And for those of us who don’t menstruate? It’s not a bad idea to add a few tampons or pads to your gear list, too (we recommend keeping them in your first aid kit).

Although you might never use these items, you never know when someone in your group might run into a period-related emergency in the woods. You’ll be the hero of the day if you can help your friends or loved ones out with some much-needed menstrual hygiene supplies!

Tools & Repair Items

Set of multi-tools and a knife for hiking on a wood background
Hiking and adventuring in the great outdoors can be rough on your gear, so you always need to have a selection of tools and supplies that you can use to repair your equipment. Some essential items to have in your pack include:
  • Knife & Multi-Tools – Knives and multi-tools are indispensable items whenever a piece of gear breaks. You can also use them for little tasks around camp, such as making kindling for your fire, tightening loose screws on your trekking poles, or chopping up veggies for dinner.
  • Repair Kit – If you’re headed out into the woods for an extended period of time, you need to be self-sufficient. That means having everything you need to fix a wide range of problems that might befoul your gear. At a minimum, you should have a repair kit with useful multi-purpose items like sewing supplies, duct tape, gear repair patches, spare buckles, and even super glue. You never know when these items might come in handy!

Fire Starter

Start of a fire in the woods with hiker's hands holding a steel magnesium striker
Although most backpackers and thru-hikers prefer to cook over a camp stove, it’s always a good idea to have some fire starting supplies in your backpack, just in case you need to build a fire to stay warm.

As far as fire-starting supplies go, it helps to have some purpose-built fire starter that you can use to get flames going, even in wet conditions. You’ll also want storm-proof matches with you for those very rainy days when your lighter doesn’t work.

If you’re traveling above tree line or on snow, you might also want to bring a compact backpacking stove as you’ll be hard-pressed to find fuel for your fire in these locations. Also keep in mind that many places have fire bans during the summer months, so be sure to check local regulations before you head outside.

Clothes

A flat lay of hiking clothing and accessories against a turquoise background
There’s an old saying that goes something along the lines of “there’s no such thing as bad weather—only bad clothing.” No truer words have ever been spoken in the hiking world.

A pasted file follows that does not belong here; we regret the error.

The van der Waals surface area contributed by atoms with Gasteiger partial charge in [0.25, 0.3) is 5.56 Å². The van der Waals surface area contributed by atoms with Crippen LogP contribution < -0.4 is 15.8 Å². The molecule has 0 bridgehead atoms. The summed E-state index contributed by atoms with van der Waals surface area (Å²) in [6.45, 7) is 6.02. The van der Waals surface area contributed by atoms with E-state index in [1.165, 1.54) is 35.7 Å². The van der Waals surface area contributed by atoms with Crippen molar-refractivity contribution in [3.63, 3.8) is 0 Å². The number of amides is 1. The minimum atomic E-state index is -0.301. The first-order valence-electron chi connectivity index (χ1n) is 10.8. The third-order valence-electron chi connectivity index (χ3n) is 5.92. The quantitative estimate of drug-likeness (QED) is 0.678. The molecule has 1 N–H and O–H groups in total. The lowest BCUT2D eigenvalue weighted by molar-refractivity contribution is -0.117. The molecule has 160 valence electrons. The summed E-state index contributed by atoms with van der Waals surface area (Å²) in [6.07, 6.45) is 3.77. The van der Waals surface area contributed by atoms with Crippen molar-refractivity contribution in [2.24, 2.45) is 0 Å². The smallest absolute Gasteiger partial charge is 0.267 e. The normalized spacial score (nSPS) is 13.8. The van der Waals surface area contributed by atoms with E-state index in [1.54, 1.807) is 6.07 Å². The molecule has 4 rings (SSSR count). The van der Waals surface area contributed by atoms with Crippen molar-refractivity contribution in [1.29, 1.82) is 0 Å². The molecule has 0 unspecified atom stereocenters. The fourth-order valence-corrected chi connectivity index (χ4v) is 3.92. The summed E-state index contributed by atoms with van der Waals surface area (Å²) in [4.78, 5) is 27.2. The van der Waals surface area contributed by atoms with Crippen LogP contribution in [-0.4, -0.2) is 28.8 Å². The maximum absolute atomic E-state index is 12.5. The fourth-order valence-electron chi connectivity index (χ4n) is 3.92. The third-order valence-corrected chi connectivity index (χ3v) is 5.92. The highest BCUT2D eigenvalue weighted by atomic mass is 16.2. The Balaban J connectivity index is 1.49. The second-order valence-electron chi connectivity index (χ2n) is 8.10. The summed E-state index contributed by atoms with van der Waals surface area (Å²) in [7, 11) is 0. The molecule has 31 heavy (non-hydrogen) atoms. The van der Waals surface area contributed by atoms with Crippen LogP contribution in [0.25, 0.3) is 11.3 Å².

In fact, there are few things more important to your happiness and comfort in the mountains than wearing the right clothing. If you put on the wrong clothes for a hiking trip, you’ll find yourself cold, wet, and miserable. Pack and wear the right clothing, however, and you can handle whatever weather conditions come your way.

Although every situation is different, you should always have, at a minimum, the following items of clothing whenever you hit the trail:
  • Base Layers – Your base layers are normally your bottom-most layer of clothing and they’re designed to wick moisture away from your skin.
  • Insulation & Jackets – On top of your base layers, you should wear insulating layers, such as a puffy vest or a fleece jacket.
  • Rainwear – The outermost layer of your clothing system should be your rainwear. Rain jackets and pants can help keep you dry in wet weather and they can protect you from the wind in the alpine.
  • Hiking Pants – A quality pair of hiking pants should be stretchy, abrasion-resistant, moisture-wicking, and water-resistant enough to help you stay comfortable as you trek.
  • Hiking Shirts – Hiking shirts come in a wide range of styles and materials, from merino wool to synthetic fabrics. Depending on the season, you might opt for a long-sleeve hiking shirt or a t-shirt to accompany you on the trail.
  • Underwear – While you could just wear your regular underwear on a hike, a pair of outdoor-specific underwear is usually much more comfortable. Hiking underwear is normally better at wicking away moisture and reducing odors than what you wear at home, so it’s a great investment in your comfort.
  • Gloves & Hats – No matter what the temperature forecast is for your hike, you should always pack a pair of gloves and a warm hat. Even a thin pair of liner gloves and a beanie can help you stay warm if the weather turns sour or you get benighted on the trail.

Footwear

Of all the gear that you bring into the backcountry, few items have as large of an impact on your hiking experience as your footwear. Let’s take a closer look at some of the key footwear items you need on every hike.

Shoes and Boots

Hiker ties the shoelaces of her walking boots
Your shoes play a huge role in both your comfort and performance on the trail. If you have a pair of shoes that lacks traction and ankle support, you could find yourself slipping around as you hike.

The good news is that there are hundreds of different hiking shoes and hiking boots on the market today. Anyone that prefers more of a lightweight shoe can opt for a trail running-specific model or a purpose-built low-top hiking shoe. Or, if you plan on carrying a heavy pack or trekking over rugged terrain, a proper mid-top or high-top hiking boot might be the better option.

Our Hiking Shoes & Boots Buying Guide:

Accessories

In addition to your hiking shoes and boots, you’ll also need to outfit yourself with a selection of footwear accessories. Some of the most important footwear accessories to have include:
  • Socks – What’s better than a fresh pair of hiking socks you might ask? Not much. It’s important that you wear a pair of durable, cushioned, and non-cotton socks as you hike to prevent blisters and other foot ailments in the mountains.
  • Gaiters – Getting trail dirt, snow, and rain into your boots as you hike isn’t exactly anyone’s idea of a good time. With a quality pair of gaiters, you can protect your socks and boots, all while keeping pesty debris and moisture away from your feet. What more could you ask for?
  • Crampons – If you expect ice on the trail or in the mountains, you’ll need a pair of crampons. Crampons are effectively spikes that you can strap onto the bottom of your shoes or boots to give you traction on slippery surfaces, so they’re critical for wintertime excursions.